NU Online News Service, June 16, 3:15 p.m. EDT

Agent associations have joined the National Crop Insurance Services’ (NCIS) criticisms of the Obama administration’s decision to cut the federal crop insurance program by $6 billion over the next 10 years.

Two national agent associations said today that the cuts could have negative effects on the future of the program.

The U.S. Department of Agriculture said last week that $2 billion of the planned cuts will be used to “strengthen successful, targeted risk management and conservation programs,” and the remaining $4 billion will go to reduce the national deficit.

Aside from some named perils–such as crop hail–coverage for crops is provided under a public/private partnership that was arranged in 1980. Rates are set by the government, risk is shared by the government and private insurers, and insurers are reimbursed for the costs of delivering insurance.

The Independent Insurance Agents & Brokers of America said in a statement that on top of the $6 billion in cuts, the final Standard Reinsurance Agreement (SRA) released by the Risk Management Agency (RMA), which administers the crop insurance program, puts an 80 percent cap on agent commissions.

The SRA, IIABA said, determines the terms and conditions for Administrative and Operating (A&O) reimbursements the government provides to crop insurance companies. The agent association said the new SRA caps company expenditures on agent commissions at 80 percent of the A&O subsidy.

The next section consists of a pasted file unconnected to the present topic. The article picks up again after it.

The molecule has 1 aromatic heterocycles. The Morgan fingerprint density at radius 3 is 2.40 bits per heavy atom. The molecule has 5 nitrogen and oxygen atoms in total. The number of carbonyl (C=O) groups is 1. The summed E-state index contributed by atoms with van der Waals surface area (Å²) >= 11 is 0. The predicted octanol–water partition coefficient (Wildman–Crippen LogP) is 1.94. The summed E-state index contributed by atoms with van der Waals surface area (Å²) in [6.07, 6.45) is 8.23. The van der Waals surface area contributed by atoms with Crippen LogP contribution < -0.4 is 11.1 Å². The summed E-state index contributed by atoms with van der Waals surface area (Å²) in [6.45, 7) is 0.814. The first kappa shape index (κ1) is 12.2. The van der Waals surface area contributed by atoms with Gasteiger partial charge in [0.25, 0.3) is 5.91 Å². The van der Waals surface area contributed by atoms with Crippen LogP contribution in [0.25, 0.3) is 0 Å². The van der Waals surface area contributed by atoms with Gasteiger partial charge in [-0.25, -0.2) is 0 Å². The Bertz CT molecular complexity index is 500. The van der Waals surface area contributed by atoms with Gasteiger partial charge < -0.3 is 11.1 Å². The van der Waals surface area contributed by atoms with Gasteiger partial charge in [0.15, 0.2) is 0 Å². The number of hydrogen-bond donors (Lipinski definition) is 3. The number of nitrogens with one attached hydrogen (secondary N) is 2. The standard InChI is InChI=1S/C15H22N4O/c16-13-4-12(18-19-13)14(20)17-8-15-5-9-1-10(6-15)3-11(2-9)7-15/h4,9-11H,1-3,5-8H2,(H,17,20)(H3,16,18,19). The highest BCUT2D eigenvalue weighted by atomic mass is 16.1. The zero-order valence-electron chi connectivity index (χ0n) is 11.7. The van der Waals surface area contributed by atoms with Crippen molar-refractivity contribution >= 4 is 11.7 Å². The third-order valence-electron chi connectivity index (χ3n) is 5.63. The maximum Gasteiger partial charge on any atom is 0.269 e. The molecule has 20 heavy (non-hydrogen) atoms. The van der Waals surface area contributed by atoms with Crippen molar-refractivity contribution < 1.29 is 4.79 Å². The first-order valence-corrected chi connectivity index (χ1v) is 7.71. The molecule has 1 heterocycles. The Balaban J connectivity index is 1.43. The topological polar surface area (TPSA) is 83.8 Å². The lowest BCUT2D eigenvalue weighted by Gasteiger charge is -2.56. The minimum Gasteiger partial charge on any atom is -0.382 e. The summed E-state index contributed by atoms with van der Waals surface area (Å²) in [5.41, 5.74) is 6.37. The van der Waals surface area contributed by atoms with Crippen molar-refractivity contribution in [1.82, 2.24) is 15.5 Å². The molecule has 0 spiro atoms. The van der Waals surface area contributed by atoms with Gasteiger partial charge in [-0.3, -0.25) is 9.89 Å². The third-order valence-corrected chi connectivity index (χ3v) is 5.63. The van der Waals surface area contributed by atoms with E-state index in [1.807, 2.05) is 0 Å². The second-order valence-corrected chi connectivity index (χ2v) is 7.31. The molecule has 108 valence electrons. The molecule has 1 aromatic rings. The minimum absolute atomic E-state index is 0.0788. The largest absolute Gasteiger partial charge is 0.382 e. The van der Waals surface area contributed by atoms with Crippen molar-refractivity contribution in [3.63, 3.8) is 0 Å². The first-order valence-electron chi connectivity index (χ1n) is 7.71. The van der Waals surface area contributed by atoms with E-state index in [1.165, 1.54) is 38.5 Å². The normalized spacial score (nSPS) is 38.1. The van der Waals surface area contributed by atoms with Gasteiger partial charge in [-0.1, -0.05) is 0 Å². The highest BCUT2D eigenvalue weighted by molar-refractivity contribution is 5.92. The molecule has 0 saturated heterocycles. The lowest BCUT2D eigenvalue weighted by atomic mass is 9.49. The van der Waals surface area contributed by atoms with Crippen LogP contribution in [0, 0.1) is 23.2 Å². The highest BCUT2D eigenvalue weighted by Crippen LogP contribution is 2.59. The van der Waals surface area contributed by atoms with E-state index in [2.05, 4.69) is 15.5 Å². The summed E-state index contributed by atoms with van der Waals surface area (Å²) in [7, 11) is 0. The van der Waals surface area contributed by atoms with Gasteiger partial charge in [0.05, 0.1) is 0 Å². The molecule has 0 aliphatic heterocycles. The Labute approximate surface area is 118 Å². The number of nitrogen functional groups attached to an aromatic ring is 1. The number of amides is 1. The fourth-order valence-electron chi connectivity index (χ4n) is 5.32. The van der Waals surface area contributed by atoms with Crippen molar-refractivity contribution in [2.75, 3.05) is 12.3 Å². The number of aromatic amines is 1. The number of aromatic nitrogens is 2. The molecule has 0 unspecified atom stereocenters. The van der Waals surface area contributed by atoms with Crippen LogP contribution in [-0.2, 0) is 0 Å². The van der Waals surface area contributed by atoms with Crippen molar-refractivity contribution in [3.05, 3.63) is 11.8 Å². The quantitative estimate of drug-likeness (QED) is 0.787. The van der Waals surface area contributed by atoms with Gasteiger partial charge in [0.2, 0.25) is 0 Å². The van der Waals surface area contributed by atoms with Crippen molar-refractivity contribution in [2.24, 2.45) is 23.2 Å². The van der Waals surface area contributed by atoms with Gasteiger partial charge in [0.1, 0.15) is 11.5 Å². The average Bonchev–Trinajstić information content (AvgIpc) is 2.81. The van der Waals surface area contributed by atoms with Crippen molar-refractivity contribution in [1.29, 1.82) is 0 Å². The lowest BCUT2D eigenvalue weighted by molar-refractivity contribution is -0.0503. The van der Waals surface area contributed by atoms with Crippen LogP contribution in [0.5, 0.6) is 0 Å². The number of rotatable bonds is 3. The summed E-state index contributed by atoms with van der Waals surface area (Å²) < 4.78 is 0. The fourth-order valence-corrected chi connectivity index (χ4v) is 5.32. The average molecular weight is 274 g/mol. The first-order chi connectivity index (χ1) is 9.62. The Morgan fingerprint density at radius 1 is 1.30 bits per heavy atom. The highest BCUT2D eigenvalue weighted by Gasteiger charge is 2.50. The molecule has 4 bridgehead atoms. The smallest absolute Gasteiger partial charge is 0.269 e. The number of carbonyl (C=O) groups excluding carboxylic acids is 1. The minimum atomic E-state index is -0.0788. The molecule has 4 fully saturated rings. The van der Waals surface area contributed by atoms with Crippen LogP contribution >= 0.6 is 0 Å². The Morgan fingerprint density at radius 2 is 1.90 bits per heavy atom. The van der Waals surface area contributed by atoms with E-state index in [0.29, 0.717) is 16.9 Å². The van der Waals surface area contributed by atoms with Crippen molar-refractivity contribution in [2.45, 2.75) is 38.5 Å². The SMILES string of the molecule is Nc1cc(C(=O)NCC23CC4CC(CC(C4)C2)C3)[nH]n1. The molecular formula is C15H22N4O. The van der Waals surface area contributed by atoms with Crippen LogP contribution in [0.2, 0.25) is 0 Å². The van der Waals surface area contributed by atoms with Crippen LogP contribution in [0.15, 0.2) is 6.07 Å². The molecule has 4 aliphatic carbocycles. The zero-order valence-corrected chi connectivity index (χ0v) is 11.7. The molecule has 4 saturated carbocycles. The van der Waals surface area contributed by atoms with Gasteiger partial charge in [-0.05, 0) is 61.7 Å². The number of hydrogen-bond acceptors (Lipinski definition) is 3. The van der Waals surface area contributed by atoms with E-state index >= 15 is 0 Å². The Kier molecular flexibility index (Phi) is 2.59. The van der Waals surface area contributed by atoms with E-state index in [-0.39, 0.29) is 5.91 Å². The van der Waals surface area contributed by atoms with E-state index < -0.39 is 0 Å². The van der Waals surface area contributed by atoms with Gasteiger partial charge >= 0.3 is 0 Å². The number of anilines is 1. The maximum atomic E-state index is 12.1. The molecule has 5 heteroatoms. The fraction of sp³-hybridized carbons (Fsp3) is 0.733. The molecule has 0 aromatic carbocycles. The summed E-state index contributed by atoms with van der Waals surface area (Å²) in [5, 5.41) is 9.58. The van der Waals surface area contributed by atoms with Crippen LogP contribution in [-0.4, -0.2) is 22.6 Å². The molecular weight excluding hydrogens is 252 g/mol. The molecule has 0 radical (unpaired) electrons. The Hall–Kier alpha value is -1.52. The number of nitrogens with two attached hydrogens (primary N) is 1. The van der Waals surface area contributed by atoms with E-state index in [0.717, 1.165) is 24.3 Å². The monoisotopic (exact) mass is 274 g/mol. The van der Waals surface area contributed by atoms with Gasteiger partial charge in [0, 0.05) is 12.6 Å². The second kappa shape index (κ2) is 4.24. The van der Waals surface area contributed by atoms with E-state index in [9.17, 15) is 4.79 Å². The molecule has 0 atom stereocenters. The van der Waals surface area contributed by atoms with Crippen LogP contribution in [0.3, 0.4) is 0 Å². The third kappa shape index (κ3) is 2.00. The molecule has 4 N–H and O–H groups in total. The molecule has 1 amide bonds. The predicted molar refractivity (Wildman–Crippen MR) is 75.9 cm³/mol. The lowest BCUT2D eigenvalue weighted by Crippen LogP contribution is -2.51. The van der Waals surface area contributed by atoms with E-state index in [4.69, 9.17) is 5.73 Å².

“In an unprecedented move, this represents the very first time that RMA has attempted to directly regulate agent crop insurance commissions rather than allow the marketplace to determine the appropriate commission,” IIABA said.

Robert Rusbuldt, IIABA president and CEO, said, “The $6 billion cut to the crop insurance program, coupled with the outrageous command and control commission cap proposal, will have a compromising and destabilizing effect on the program and its intended beneficiaries–farmers and ranchers. In light of the current economic problems, especially in rural America, these proposals will exacerbate an already ravaged farming economy.”

The National Association of Professional Insurance Agents (PIA) was equally critical of the new SRA. “Cuts of this magnitude, as proposed in the final SRA, are a threat to our nation’s farm safety net, all in the middle of one of America’s worst economic recessions,” said Dan Weber, chairman of the PIA National Crop Insurance Working Group.

He noted that these cuts would be on top of $6.4 billion in cuts made to the program in 2008, and a letter PIA distributed to its members, obtained by NU Online News Service, adds that many of the 2008 cuts have yet to be implemented.

Cuts of this magnitude will have a compromising and destabilizing effect on the program and its intended beneficiaries,” the letter states.

A spokesperson for the U.S. Department of Agriculture did not return a phone call.